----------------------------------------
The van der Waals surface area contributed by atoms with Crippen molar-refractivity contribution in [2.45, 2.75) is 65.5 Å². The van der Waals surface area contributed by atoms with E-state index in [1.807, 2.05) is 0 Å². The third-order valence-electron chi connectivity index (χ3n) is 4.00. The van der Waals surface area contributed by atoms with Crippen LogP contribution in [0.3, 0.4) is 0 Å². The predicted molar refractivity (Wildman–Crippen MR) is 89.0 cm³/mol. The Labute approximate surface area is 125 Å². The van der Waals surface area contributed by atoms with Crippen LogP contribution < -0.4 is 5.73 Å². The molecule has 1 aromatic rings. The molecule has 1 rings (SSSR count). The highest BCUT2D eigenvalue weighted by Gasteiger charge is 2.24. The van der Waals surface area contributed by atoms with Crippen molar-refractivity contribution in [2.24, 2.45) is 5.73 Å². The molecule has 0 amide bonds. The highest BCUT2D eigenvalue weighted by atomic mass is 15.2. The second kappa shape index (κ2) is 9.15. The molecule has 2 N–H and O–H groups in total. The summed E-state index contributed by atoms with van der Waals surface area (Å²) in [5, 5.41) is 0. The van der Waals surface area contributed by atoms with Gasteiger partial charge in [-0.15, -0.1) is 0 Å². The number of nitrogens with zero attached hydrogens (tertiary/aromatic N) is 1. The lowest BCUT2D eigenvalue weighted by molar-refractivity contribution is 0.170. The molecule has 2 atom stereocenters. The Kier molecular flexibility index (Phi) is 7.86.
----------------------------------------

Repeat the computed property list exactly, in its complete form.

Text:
The van der Waals surface area contributed by atoms with Crippen molar-refractivity contribution in [2.45, 2.75) is 65.5 Å². The van der Waals surface area contributed by atoms with E-state index in [1.807, 2.05) is 0 Å². The third-order valence-electron chi connectivity index (χ3n) is 4.00. The van der Waals surface area contributed by atoms with Crippen LogP contribution in [0.3, 0.4) is 0 Å². The predicted molar refractivity (Wildman–Crippen MR) is 89.0 cm³/mol. The Labute approximate surface area is 125 Å². The van der Waals surface area contributed by atoms with Crippen LogP contribution < -0.4 is 5.73 Å². The molecule has 1 aromatic rings. The molecule has 1 rings (SSSR count). The highest BCUT2D eigenvalue weighted by Gasteiger charge is 2.24. The van der Waals surface area contributed by atoms with Crippen molar-refractivity contribution in [2.24, 2.45) is 5.73 Å². The molecule has 0 amide bonds. The highest BCUT2D eigenvalue weighted by atomic mass is 15.2. The second kappa shape index (κ2) is 9.15. The molecule has 2 N–H and O–H groups in total. The summed E-state index contributed by atoms with van der Waals surface area (Å²) in [5, 5.41) is 0. The van der Waals surface area contributed by atoms with Gasteiger partial charge in [-0.15, -0.1) is 0 Å². The number of nitrogens with zero attached hydrogens (tertiary/aromatic N) is 1. The lowest BCUT2D eigenvalue weighted by molar-refractivity contribution is 0.170. The molecule has 2 atom stereocenters. The Kier molecular flexibility index (Phi) is 7.86.